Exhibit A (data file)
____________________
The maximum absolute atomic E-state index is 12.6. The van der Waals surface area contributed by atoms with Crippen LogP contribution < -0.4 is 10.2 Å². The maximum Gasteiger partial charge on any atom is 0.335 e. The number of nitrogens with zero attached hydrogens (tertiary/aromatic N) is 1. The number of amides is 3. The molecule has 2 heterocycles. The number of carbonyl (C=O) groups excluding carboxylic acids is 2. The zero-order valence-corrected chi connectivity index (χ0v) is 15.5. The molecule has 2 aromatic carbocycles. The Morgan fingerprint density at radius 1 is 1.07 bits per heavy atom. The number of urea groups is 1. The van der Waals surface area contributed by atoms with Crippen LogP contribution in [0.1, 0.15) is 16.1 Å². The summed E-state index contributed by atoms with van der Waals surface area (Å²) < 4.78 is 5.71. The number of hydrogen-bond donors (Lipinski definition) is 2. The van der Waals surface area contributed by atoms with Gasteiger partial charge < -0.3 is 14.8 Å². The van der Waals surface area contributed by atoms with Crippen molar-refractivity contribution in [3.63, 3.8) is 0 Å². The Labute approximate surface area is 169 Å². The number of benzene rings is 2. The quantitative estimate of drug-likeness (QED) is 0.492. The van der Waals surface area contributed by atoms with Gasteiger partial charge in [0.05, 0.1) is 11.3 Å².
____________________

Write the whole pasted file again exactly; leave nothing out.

The maximum absolute atomic E-state index is 12.6. The van der Waals surface area contributed by atoms with Crippen LogP contribution < -0.4 is 10.2 Å². The maximum Gasteiger partial charge on any atom is 0.335 e. The number of nitrogens with zero attached hydrogens (tertiary/aromatic N) is 1. The number of amides is 3. The molecule has 2 heterocycles. The number of carbonyl (C=O) groups excluding carboxylic acids is 2. The zero-order valence-corrected chi connectivity index (χ0v) is 15.5. The molecule has 2 aromatic carbocycles. The Morgan fingerprint density at radius 1 is 1.07 bits per heavy atom. The number of urea groups is 1. The van der Waals surface area contributed by atoms with Crippen LogP contribution in [0.1, 0.15) is 16.1 Å². The summed E-state index contributed by atoms with van der Waals surface area (Å²) < 4.78 is 5.71. The number of hydrogen-bond donors (Lipinski definition) is 2. The van der Waals surface area contributed by atoms with Gasteiger partial charge < -0.3 is 14.8 Å². The van der Waals surface area contributed by atoms with Crippen molar-refractivity contribution in [3.63, 3.8) is 0 Å². The Labute approximate surface area is 169 Å². The number of benzene rings is 2. The quantitative estimate of drug-likeness (QED) is 0.492. The van der Waals surface area contributed by atoms with Gasteiger partial charge in [0.05, 0.1) is 11.3 Å².